??!! My Shoe Award
posted by March 21 at 12:36 PMon
Yesterday, I got a package in the mail from the Discovery Institute, the deep-pocketed downtown think tank best known for pushing intelligent design and other intellectually dishonest propaganda.
It contained this certificate:
And an actual gently used black shoe, which unfortunately does not look much like the crusty specimen pictured on the award. What did I do to deserve being compared to Nikita Krushchev, the Soviet premier who famously banged his shoe on a UN table to interrupt a speech by the British PM?
Well, in addition to their more notorious dealings, the Discovery Institute apparently houses a Real Russia Project, whose purpose is not elucidated on the DI’s homepage. Turning to the Real Russia Project’s blog, it seems they like to promote privatization and foreign investment in the Russian economy, toss homophobic insults at liberal political groups for using pop music in their campaigns (“Perhaps the liberal parties in Russia and their highly-paid Western advisors need someone to explain to them why babushkas are not easily rallied to their banner by underage lesbians cavorting across their television screens”), and spread weird conspiracy theories about Alexander Litvenenko’s fatal brush with polonium 210. I’m not well versed in Russian politics, but I gather that they’re basically pro-free-market Putin apologists.
But this still doesn’t explain what I’d done to offend them. A few weeks ago, I received an email from a non-Discovery Institute email address asking about the “parameters” for film reviews. After blinking a couple of times, I realized the writer, Nick Slepko, was offering to provide a pre-written review for a film his own “Russia-focused organization” was sponsoring. Well, obviously, that arrangement would be unethical. But I gave him the benefit of the doubt and wrote back to tell him that if he could get us a screener, we would watch the film ourselves and review it. Then things got even weirder. First of all, Slepko had claimed the film was “Oscar-nominated,” but I realized there was no Russian film among the 2006 Oscar nominees (The 9th Company was, however, Russia’s submission to the Academy—it was never a serious contender). Secondly, the details of the screening clued me into the fact that this “Russia-focused organization” was actually a branch of the Discovery Institute. Then Slepko told me there were no English subtitles on the screener, but that his organization would provide a translator. Um, what? By this time, the deadline for assigning reviews had passed, and I let it go.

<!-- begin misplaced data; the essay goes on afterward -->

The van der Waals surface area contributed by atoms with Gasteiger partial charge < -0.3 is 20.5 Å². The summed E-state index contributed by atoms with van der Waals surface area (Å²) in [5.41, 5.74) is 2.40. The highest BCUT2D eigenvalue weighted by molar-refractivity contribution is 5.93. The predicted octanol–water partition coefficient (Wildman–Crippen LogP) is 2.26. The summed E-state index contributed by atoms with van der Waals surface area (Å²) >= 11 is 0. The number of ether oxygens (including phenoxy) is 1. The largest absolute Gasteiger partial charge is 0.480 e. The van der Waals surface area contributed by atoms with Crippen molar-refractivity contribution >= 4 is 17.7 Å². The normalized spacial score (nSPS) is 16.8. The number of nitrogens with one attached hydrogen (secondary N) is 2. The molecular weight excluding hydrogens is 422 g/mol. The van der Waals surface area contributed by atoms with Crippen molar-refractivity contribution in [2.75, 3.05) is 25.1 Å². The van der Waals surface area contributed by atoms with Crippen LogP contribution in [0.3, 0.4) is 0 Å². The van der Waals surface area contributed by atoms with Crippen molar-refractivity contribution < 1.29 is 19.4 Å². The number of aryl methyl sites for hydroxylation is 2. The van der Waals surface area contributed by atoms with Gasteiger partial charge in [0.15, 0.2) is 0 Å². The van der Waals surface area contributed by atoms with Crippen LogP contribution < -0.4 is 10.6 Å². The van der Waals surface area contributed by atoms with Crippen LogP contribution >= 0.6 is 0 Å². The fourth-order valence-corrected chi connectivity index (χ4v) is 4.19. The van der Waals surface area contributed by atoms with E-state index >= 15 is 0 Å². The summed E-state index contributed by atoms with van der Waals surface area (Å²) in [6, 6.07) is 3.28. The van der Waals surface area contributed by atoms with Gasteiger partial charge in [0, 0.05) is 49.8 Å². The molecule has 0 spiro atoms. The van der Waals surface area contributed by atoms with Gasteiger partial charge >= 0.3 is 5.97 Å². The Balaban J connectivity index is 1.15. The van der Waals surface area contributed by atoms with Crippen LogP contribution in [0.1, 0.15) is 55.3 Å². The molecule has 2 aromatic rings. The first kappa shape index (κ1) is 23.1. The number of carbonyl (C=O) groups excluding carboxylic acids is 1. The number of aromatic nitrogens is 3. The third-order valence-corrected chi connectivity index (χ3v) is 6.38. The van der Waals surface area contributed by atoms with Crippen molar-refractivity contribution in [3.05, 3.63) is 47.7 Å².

In place of a review (I made it clear I had not been able to see the film), I explained the slightly shady dealings that had transpired in the “Film Shorts” section of the paper:
The 9th Company
OK, I have no idea what’s going on here. A guy with a Yahoo email address wrote me to say he worked with “a Russia-focused organization” and asked whether I could list a screening of an Oscar-nominated film. Uh, no problem. But then he wanted me to run his review of the film. What?! Oh, and then he told me the film was nominated for a 2007 Academy Award for Best Foreign Film; even operating under the charitable assumption that he meant the 79th Academy Awards (the 2007 nominations won’t come out until next year), 9th Company was not in fact nominated, in that or any other category. (It was, however, Russia’s submission to the Academy.) The “Russia-focused organization” that this liar works for is an arm of the Discovery Institute (best known for pushing intelligent design and bus rapid transit). The movie, which Variety called “finely made propaganda,” is about the Soviet Union’s “victorious” war with Afghanistan. I don’t have a clue what the Discovery Institute dude means to accomplish by dissembling so blatantly, but I will say that this screening (of an apparently entertaining movie) is a sweet opportunity to get a peek inside the DI’s downtown HQ.
You’d think the guy would be grateful for the publicity—I even provided the email address for reservations. Here’s what he wrote me immediately following publication:
From: “Nick Slepko” To: “Annie Wagner” Subject: Re: film review parameters? Date: Thu, 22 Feb 2007 10:45:20 -0800
Thank you for the column inches. It was a good use of the interrobang.
But publicly, Slepko claims I have behaved badly. You can read his bizarre version of events here.
Pursuant to that blog post, anti-Putin blogger Kim Zigfeld emailed me her take on the DI’s interest in Russia: “My theory is that, perhaps, DI is attempting to ingratiate itself with the Putin regime so that, in exchange, it will allow DI to promulgate intelligent design in Russian schools. It certainly seems possible that they could have had a hand in financing this suit, though they’ve denied it.” I don’t know about all that (the DI’s Cascadia Institute doesn’t have anything to do with intelligent design), but it’s an interesting question.
Why the hell is the Discovery Institute meddling with ex-pat Russian politics?